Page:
Gang violence cause of high levels of mental disorders
Young men in gangs are significantly more likely to suffer from a mental disorder and need psychiatric help than other young men, says a UK study.
It surveyed 108 gang members and found that half had an anxiety disorder, more than 85% a personality disorder and 25% screened positive for psychosis.
Exposure to violence was the likely cause of their mental health problems, it said.
Experts said opportunities to help young people were often missed.
The research team from Queen Mary, University of London, started by surveying 4,664 men aged between 18 and 34 in Britain.
Researchers included significant numbers of men from areas of the country with high gang memberships, such as Hackney and Glasgow East, from areas with high ethnic minority populations and areas of social deprivation.
From the total sample, 3,284 said they had not been violent in the past five years, 1,272 said they had assaulted another person or been involved in a fight and 108 said they were currently in a gang.
Cycle of violence
The gang members and the violent men were found to be particularly prone to mental disorders and more likely to access psychiatric services.
Prof Jeremy Coid, lead study author and director of the forensic psychiatry research unit at Queen Mary, University of London, explained the likely cause.
"It is probable that, among gang members, high levels of anxiety disorder and psychosis were explained by post-traumatic stress disorder (PTSD), the most frequent psychiatric outcome of exposure to violence."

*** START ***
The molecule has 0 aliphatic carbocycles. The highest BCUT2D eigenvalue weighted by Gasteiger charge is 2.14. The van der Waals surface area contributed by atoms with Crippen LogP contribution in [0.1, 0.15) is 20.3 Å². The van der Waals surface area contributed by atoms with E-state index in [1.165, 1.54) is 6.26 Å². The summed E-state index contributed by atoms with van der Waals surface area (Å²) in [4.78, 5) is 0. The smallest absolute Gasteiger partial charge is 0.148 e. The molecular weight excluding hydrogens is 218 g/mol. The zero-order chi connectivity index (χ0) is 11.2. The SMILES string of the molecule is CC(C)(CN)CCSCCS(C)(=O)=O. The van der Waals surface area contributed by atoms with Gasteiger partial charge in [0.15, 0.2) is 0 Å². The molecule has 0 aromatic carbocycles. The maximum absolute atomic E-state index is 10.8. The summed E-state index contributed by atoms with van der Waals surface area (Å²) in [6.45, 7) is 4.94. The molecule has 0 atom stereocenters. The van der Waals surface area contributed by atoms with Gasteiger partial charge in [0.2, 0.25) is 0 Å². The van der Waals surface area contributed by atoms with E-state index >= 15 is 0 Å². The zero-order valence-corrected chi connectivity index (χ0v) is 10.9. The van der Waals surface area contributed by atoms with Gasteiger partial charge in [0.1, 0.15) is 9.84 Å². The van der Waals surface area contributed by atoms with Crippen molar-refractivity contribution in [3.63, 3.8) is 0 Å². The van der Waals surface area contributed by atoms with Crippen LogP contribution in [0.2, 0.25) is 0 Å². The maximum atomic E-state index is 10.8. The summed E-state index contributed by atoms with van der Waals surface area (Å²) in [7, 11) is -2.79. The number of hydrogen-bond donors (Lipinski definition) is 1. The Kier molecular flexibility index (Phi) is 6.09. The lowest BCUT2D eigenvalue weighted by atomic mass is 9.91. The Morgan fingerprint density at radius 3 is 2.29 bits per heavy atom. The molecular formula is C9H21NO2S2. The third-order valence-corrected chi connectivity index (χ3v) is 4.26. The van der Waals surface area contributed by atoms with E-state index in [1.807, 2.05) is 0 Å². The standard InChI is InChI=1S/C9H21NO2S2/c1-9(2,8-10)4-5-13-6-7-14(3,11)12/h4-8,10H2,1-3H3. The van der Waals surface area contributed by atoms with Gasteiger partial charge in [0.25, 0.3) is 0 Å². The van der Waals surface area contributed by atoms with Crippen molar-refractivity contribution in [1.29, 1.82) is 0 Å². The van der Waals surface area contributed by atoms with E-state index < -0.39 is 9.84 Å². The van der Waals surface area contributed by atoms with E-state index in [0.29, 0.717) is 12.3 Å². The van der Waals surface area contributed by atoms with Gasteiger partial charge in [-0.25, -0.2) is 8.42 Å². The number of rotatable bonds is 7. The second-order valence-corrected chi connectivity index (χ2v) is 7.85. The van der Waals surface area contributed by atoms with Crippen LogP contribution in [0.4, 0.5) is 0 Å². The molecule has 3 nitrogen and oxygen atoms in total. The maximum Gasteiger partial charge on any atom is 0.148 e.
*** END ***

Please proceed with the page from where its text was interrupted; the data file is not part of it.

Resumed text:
He said the fear of future violence and victimisation led young men to experience extreme anxiety.
The study, published in the American Journal of Psychiatry, said: "Readiness to retaliate violently if disrespected, excitement from violence, and short-term benefits from instrumental violence lead to further cycles of violence and risk of violent victimisation."
The study also found that, of the 108 gang members surveyed, around a third had attempted suicide.
The authors said this could be linked "to the notion that impulsive violence may be directed both outward and inward".
However depression was significantly less common among gang members and violent men, the study found.
Andy Bell, deputy chief executive of the Centre for Mental Health, said they had carried out their own research in this area and found very high rates of multiple health and social issues in both boys and girls in gangs.
"It is very clear they have numerous problems throughout their lives, often related to drug, alcohol problems and maltreatment at home - and they all contribute to poor mental health.
"One vulnerability leads to another. The earlier they are dealt with the better - but sadly opportunities are often missed."
Prof Coid agrees that healthcare professionals should be aware of gang membership when assessing young men with psychiatric illnesses in urban areas.
The study reports that although just 1% of 18- to-34 year-old men in Britain are gang members, in areas such as Hackney this rises to around 8.6%. Yet the average age of gang membership can be as low as 15, it adds.
MAC-UK, a charity based in Camden and Southwark, in London, targets the mental health needs of young people aged 16 to 25 involved in gangs and antisocial behaviour in a novel way.
Dr Charlie Alcock, chief executive officer of the charity and a clinical psychologist, says youth offending is a public mental health issue which requires a different approach.
"We support young people by taking mental health on to the streets and working with them in a place which is convenient and comfortable for them.
"We believe one in three young people has an unmet mental health need," she says.
These can range from stress and anxiety to hearing voices and more serious forms of psychosis.